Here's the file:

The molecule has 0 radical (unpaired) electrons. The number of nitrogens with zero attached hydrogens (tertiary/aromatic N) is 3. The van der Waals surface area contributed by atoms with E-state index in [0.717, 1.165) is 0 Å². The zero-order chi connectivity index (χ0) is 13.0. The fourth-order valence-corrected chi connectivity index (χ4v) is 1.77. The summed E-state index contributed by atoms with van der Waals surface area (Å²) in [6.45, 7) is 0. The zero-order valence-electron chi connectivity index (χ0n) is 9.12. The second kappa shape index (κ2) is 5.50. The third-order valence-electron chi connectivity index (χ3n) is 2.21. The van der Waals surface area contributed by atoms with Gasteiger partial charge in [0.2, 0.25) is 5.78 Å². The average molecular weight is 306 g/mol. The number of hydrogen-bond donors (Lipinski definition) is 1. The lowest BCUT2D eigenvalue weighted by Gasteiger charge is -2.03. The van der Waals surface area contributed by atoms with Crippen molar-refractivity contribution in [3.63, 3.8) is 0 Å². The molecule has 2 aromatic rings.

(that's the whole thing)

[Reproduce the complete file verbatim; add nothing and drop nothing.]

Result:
The molecule has 0 radical (unpaired) electrons. The number of nitrogens with zero attached hydrogens (tertiary/aromatic N) is 3. The van der Waals surface area contributed by atoms with E-state index in [0.717, 1.165) is 0 Å². The zero-order chi connectivity index (χ0) is 13.0. The fourth-order valence-corrected chi connectivity index (χ4v) is 1.77. The summed E-state index contributed by atoms with van der Waals surface area (Å²) in [6.45, 7) is 0. The zero-order valence-electron chi connectivity index (χ0n) is 9.12. The second kappa shape index (κ2) is 5.50. The third-order valence-electron chi connectivity index (χ3n) is 2.21. The van der Waals surface area contributed by atoms with Gasteiger partial charge in [0.2, 0.25) is 5.78 Å². The average molecular weight is 306 g/mol. The number of hydrogen-bond donors (Lipinski definition) is 1. The lowest BCUT2D eigenvalue weighted by Gasteiger charge is -2.03. The van der Waals surface area contributed by atoms with Crippen molar-refractivity contribution in [3.63, 3.8) is 0 Å². The molecule has 2 aromatic rings.